When the operator works his controls in the station 51 and energizes the motor 53, all of the jacks 58 are simultaneously operated. They are interconnected mechanically, in this instance, so they are synchronized and always maintain exactly the same lifted height relationship among all four of the legs 21 of the crane frame with respect to the mover frame 34. That being true, and the mover frame being interlocked with the crane frame when the wheels 22 are off of the rails 7 and 8, for example, all of the crane weight is borne on the mover frame and its wheels 44. The crane weight is transferred from the straight tracks onto the curved tracks 31 and 32. That being true, the mover frame can be advanced along the curved tracks 31 and 32 carrying the crane bodily from its initial location into a subsequent location in registry with the tracks 9 and 10.
While movement of the mover frame 34 can be by an entirely separate towing or pushing vehicle, it is preferred to provide driving motors 83 (FIG. 2) on each of a selected one of the wheels 44 for each truck and to connect such motors to the central control station 51. This is preferably done hydraulically in a well-understood way. In this fashion, the crane is bodily moved to its new location above the tracks 9 and 10. The operator in the control 51 then energizes the motor 53 in a reverse direction and rotates the jack nuts 63 in an opposite direction synchronously and simultaneously. The screw jacks are simultaneously lowered, thus permitting the crane legs 21 to descend until the various wheels 22 are properly poised over and eventually come into contact with the subjacent rails 9 and 10. This movement of the wheels is aided by the slight play between the lip 81 and the ledge 82 of each of the units. As soon as the crane is deposited in its new location around the corner, so to speak, from its initial location and it is free from the crane mover, it can be propelled to and fro on the tracks 9 and 10 in the customary way. If desired, as an aid to repositioning the crane on the rails, the rails in the portions to receive the wheels can be narrowed somewhat so that there is a little extra leeway in accepting the wheel flanges.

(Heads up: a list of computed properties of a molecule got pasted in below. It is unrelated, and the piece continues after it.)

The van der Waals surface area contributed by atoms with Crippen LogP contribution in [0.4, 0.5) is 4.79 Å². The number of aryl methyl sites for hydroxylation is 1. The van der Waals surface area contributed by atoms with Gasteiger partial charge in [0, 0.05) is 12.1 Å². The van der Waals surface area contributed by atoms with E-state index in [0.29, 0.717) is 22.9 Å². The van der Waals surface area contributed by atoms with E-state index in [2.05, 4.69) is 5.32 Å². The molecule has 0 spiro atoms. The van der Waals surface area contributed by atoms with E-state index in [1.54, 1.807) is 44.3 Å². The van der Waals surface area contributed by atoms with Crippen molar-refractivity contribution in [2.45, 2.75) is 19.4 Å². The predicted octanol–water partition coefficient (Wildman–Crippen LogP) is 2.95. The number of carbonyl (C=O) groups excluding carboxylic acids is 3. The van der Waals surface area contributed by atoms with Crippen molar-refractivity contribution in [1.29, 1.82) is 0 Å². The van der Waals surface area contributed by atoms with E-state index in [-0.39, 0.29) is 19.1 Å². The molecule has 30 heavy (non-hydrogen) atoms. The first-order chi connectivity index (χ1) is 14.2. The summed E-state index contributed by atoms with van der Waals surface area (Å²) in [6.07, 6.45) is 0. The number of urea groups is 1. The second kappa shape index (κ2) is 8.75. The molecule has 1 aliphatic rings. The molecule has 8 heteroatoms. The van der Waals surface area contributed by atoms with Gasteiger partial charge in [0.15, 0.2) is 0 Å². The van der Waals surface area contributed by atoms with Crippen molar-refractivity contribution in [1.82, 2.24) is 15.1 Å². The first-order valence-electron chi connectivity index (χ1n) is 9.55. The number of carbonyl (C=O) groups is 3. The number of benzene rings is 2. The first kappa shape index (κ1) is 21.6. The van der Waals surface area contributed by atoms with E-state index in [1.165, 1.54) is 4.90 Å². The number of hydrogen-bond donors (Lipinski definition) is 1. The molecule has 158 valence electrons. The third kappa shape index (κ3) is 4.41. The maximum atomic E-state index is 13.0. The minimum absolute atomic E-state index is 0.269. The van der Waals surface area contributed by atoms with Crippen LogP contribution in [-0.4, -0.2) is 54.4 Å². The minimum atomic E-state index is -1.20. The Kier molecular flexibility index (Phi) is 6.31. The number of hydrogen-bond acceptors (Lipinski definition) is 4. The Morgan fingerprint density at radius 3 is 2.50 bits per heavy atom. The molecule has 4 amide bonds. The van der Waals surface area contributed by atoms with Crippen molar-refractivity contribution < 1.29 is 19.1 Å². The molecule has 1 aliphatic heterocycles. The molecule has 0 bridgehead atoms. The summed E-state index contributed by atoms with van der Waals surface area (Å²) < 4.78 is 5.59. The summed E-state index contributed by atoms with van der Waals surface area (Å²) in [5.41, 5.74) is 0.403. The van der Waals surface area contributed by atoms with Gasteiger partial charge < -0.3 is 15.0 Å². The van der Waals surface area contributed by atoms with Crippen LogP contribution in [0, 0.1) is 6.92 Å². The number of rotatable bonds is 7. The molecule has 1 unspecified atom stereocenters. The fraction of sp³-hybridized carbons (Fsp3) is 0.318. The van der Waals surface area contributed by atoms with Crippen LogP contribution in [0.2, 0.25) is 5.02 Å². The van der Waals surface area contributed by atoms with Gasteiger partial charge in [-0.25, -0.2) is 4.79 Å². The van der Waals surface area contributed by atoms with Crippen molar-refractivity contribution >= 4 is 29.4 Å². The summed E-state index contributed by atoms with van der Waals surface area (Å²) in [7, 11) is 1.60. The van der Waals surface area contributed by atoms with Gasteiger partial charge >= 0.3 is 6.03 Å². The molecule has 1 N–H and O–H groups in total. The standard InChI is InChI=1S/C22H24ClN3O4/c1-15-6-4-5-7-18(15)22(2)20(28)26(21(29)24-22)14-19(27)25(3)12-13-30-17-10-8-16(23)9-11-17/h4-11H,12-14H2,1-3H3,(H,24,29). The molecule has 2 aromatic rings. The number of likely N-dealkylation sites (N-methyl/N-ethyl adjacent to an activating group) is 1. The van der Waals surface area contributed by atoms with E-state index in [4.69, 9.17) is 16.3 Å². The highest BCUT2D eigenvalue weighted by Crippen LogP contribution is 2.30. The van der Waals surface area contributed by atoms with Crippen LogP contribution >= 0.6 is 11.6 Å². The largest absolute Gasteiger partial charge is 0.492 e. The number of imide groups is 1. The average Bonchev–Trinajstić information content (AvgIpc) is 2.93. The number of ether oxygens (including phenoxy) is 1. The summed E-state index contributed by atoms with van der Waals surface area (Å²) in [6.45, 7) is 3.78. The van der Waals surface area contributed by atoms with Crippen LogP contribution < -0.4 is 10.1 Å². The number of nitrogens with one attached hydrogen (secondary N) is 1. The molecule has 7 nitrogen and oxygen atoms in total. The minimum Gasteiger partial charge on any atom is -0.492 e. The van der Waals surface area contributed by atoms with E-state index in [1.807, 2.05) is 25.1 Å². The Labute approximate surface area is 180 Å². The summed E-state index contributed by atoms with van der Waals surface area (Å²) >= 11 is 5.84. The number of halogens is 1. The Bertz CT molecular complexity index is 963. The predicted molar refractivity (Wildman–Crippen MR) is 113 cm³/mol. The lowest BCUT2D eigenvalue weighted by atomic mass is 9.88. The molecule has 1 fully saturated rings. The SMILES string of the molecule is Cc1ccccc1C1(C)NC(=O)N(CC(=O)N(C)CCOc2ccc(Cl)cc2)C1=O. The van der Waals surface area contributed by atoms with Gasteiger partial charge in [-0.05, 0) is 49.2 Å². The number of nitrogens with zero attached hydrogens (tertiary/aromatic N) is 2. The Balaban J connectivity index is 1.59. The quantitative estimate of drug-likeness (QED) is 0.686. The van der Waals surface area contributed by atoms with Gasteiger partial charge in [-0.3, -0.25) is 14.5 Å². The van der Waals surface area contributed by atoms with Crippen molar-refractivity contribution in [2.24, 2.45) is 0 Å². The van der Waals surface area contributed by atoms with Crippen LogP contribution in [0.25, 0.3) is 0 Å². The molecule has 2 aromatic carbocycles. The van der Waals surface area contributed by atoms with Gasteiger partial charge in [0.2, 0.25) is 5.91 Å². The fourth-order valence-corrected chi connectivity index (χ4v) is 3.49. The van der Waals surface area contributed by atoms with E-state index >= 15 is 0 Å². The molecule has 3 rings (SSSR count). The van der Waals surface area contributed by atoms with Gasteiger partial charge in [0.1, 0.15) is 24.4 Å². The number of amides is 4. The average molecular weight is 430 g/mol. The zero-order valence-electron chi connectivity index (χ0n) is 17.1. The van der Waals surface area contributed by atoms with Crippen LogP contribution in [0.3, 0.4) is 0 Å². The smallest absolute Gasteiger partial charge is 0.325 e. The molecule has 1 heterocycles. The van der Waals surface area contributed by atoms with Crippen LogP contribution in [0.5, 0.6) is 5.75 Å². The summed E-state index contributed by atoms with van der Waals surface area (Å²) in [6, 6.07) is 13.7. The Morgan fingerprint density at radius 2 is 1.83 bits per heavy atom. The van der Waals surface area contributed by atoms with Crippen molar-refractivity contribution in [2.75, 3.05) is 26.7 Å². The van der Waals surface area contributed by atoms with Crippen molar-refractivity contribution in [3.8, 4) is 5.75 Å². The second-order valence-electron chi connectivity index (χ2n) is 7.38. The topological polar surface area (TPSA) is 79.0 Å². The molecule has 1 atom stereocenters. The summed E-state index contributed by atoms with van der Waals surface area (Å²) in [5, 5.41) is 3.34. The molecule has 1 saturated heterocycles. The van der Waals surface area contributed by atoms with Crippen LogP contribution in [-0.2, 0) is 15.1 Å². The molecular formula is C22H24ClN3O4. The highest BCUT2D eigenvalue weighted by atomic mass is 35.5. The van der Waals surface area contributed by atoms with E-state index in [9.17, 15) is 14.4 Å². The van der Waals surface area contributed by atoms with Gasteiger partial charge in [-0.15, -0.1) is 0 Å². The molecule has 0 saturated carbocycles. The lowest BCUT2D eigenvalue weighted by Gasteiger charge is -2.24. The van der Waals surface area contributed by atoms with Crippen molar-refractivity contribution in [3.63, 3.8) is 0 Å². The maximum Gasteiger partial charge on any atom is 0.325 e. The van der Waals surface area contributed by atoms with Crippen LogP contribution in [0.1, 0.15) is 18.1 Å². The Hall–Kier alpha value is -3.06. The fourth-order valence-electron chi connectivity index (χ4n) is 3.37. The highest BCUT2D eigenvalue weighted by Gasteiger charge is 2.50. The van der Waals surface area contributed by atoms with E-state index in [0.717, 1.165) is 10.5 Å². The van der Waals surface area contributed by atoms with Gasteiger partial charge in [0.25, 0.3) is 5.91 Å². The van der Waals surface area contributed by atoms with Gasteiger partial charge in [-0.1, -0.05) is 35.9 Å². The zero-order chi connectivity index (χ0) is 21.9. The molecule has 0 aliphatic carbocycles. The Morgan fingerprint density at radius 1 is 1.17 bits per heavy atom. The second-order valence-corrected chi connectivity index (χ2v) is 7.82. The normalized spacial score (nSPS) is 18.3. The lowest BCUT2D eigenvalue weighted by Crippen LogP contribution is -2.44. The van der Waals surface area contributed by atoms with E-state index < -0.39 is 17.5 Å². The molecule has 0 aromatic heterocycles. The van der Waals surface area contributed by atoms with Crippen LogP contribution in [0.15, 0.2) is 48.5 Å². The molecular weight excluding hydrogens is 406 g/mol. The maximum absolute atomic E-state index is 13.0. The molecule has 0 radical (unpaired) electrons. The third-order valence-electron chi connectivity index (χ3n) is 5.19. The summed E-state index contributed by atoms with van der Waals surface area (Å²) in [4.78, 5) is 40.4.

Normally the crane mover can be stored on its tracks, but if space is at a premium the crane mover can be provided with hydraulically controlled, rubber-tired wheels. These can be lowered to engage the ground to support the mover weight. The mover can then be towed to a storage position away from the tracks.